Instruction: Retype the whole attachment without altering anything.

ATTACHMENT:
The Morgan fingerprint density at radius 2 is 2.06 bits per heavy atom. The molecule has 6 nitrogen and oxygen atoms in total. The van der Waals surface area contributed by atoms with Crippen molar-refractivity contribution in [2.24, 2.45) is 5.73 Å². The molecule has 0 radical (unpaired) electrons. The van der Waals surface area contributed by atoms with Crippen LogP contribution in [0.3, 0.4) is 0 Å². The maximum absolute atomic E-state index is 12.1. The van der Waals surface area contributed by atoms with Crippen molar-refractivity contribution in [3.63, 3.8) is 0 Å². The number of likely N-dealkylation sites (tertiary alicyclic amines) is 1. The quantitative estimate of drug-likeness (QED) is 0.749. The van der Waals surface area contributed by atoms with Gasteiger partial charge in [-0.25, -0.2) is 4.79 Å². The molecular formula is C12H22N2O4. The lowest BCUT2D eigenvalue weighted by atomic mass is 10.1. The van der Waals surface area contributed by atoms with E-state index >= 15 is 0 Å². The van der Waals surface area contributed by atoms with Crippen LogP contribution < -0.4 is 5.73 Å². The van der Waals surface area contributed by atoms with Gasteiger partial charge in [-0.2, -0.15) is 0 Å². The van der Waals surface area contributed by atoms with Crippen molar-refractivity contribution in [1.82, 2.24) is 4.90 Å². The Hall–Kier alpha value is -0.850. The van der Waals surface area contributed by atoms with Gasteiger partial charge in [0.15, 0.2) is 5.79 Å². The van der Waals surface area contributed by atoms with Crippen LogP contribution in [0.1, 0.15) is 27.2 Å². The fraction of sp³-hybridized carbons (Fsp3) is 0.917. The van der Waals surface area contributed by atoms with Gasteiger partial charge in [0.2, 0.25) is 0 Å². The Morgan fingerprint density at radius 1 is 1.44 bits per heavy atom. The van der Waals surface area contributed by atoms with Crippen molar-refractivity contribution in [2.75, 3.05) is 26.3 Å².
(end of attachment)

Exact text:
The Morgan fingerprint density at radius 2 is 2.06 bits per heavy atom. The molecule has 6 nitrogen and oxygen atoms in total. The van der Waals surface area contributed by atoms with Crippen molar-refractivity contribution in [2.24, 2.45) is 5.73 Å². The molecule has 0 radical (unpaired) electrons. The van der Waals surface area contributed by atoms with Crippen LogP contribution in [0.3, 0.4) is 0 Å². The maximum absolute atomic E-state index is 12.1. The van der Waals surface area contributed by atoms with Crippen molar-refractivity contribution in [3.63, 3.8) is 0 Å². The number of likely N-dealkylation sites (tertiary alicyclic amines) is 1. The quantitative estimate of drug-likeness (QED) is 0.749. The van der Waals surface area contributed by atoms with Gasteiger partial charge in [-0.25, -0.2) is 4.79 Å². The molecular formula is C12H22N2O4. The lowest BCUT2D eigenvalue weighted by atomic mass is 10.1. The van der Waals surface area contributed by atoms with E-state index >= 15 is 0 Å². The van der Waals surface area contributed by atoms with Crippen LogP contribution < -0.4 is 5.73 Å². The van der Waals surface area contributed by atoms with Gasteiger partial charge in [-0.2, -0.15) is 0 Å². The van der Waals surface area contributed by atoms with Crippen molar-refractivity contribution in [1.82, 2.24) is 4.90 Å². The Hall–Kier alpha value is -0.850. The van der Waals surface area contributed by atoms with Gasteiger partial charge in [0.15, 0.2) is 5.79 Å². The van der Waals surface area contributed by atoms with Crippen LogP contribution in [0.1, 0.15) is 27.2 Å². The fraction of sp³-hybridized carbons (Fsp3) is 0.917. The van der Waals surface area contributed by atoms with Gasteiger partial charge in [0.2, 0.25) is 0 Å². The Morgan fingerprint density at radius 1 is 1.44 bits per heavy atom. The van der Waals surface area contributed by atoms with Crippen molar-refractivity contribution in [2.75, 3.05) is 26.3 Å².